ES Rentals

    iJobs Job Widget
    iJobs Food & Drink

    Ashdown Group: Print Designer - High Wycombe - Permanent £28K

    £25000 - £28000 per annum + 24 days holiday, bonus, etc.: Ashdown Group: Print...

    Recruitment Genius: Business Travel Consultant

    £20000 - £26000 per annum: Recruitment Genius: With offices in London, Manches...

    Recruitment Genius: Customer and Brand Manager

    £30000 per annum: Recruitment Genius: Customer and Brand Manager required for ...

    Ashdown Group: Systems Administrator

    £25000 - £35000 per annum + benefits: Ashdown Group: Systems Administrator A...

    Day In a Page

    Refugee crisis: David Cameron lowered the flag for the dead king of Saudi Arabia - will he do the same honour for little Aylan Kurdi?

    Cameron lowered the flag for the dead king of Saudi Arabia...

    But will he do the same honour for little Aylan Kurdi, asks Robert Fisk
    Our leaders lack courage in this refugee crisis. We are shamed by our European neighbours

    Our leaders lack courage in this refugee crisis. We are shamed by our European neighbours

    Humanity must be at the heart of politics, says Jeremy Corbyn
    Joe Biden's 'tease tour': Could the US Vice-President be testing the water for a presidential run?

    Joe Biden's 'tease tour'

    Could the US Vice-President be testing the water for a presidential run?
    Britain's 24-hour culture: With the 'leisured society' a distant dream we're working longer and less regular hours than ever

    Britain's 24-hour culture

    With the 'leisured society' a distant dream we're working longer and less regular hours than ever
    Diplomacy board game: Treachery is the way to win - which makes it just like the real thing

    The addictive nature of Diplomacy

    Bullying, betrayal, aggression – it may be just a board game, but the family that plays Diplomacy may never look at each other in the same way again
    Lady Chatterley's Lover: Racy underwear for fans of DH Lawrence's equally racy tome

    Fashion: Ooh, Lady Chatterley!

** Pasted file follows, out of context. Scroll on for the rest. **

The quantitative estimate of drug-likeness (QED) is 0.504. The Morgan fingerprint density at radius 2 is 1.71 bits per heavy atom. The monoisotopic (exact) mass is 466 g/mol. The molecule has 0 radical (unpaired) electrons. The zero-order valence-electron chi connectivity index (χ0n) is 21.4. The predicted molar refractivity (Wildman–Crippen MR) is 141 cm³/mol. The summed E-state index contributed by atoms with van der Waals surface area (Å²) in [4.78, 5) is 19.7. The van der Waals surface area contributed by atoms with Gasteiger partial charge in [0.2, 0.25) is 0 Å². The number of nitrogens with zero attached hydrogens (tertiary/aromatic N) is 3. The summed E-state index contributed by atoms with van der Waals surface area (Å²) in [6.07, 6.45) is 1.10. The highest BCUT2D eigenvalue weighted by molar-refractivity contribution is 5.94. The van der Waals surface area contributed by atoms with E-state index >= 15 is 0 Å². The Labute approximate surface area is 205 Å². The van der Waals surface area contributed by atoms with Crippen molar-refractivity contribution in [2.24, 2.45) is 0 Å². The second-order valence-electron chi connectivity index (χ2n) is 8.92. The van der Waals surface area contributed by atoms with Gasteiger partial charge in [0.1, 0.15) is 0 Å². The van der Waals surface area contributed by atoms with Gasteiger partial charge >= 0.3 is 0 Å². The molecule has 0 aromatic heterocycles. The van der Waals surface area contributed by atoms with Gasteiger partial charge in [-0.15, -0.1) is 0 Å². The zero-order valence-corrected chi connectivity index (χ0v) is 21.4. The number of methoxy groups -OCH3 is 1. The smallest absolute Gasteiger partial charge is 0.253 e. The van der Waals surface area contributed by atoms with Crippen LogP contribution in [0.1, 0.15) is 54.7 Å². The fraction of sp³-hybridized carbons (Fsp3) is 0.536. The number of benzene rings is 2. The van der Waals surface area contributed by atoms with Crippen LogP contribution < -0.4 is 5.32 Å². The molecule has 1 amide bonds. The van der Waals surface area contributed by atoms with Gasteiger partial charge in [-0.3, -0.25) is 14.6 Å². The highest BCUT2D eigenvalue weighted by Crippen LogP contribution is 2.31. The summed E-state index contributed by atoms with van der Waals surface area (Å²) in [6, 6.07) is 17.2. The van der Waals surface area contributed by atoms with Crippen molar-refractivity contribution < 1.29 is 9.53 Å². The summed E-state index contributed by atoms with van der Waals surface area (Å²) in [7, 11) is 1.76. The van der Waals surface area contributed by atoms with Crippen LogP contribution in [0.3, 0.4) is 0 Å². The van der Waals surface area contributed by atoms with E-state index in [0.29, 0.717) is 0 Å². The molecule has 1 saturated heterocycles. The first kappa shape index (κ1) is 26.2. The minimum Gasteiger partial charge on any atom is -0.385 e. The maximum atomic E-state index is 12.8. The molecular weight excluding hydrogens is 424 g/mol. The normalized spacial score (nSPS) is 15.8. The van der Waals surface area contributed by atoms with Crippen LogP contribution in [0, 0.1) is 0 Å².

Take inspiration from DH Lawrence's racy tome with equally racy underwear
    8 best children's clocks

    Tick-tock: 8 best children's clocks

    Whether you’re teaching them to tell the time or putting the finishing touches to a nursery, there’s a ticker for that
    Charlie Austin: Queens Park Rangers striker says ‘If the move is not right, I’m not going’

    Charlie Austin: ‘If the move is not right, I’m not going’

    After hitting 18 goals in the Premier League last season, the QPR striker was the great non-deal of transfer deadline day. But he says he'd preferred another shot at promotion
    Isis profits from destruction of antiquities by selling relics to dealers - and then blowing up the buildings they come from to conceal the evidence of looting

    How Isis profits from destruction of antiquities

    Robert Fisk on the terrorist group's manipulation of the market to increase the price of artefacts
    Labour leadership: Andy Burnham urges Jeremy Corbyn voters to think again in last-minute plea

    'If we lose touch we’ll end up with two decades of the Tories'

    In an exclusive interview, Andy Burnham urges Jeremy Corbyn voters to think again in last-minute plea
    Tunisia fears its Arab Spring could be reversed as the new regime becomes as intolerant of dissent as its predecessor

    The Arab Spring reversed

    Tunisian protesters fear that a new law will whitewash corrupt businessmen and officials, but they are finding that the new regime is becoming as intolerant of dissent as its predecessor
    King Arthur: Legendary figure was real and lived most of his life in Strathclyde, academic claims

    Academic claims King Arthur was real - and reveals where he lived

    Dr Andrew Breeze says the legendary figure did exist – but was a general, not a king
    Who is Oliver Bonas and how has he captured middle-class hearts?

    Who is Oliver Bonas?

    It's the first high-street store to pay its staff the living wage, and it saw out the recession in style
    Earth has 'lost more than half its trees' since humans first started cutting them down

    Axe-wielding Man fells half the world’s trees – leaving us just 422 each

    However, the number of trees may be eight times higher than previously thought
    60 years of Scalextric: Model cars are now stuffed with as much tech as real ones

    60 years of Scalextric

    Model cars are now stuffed with as much tech as real ones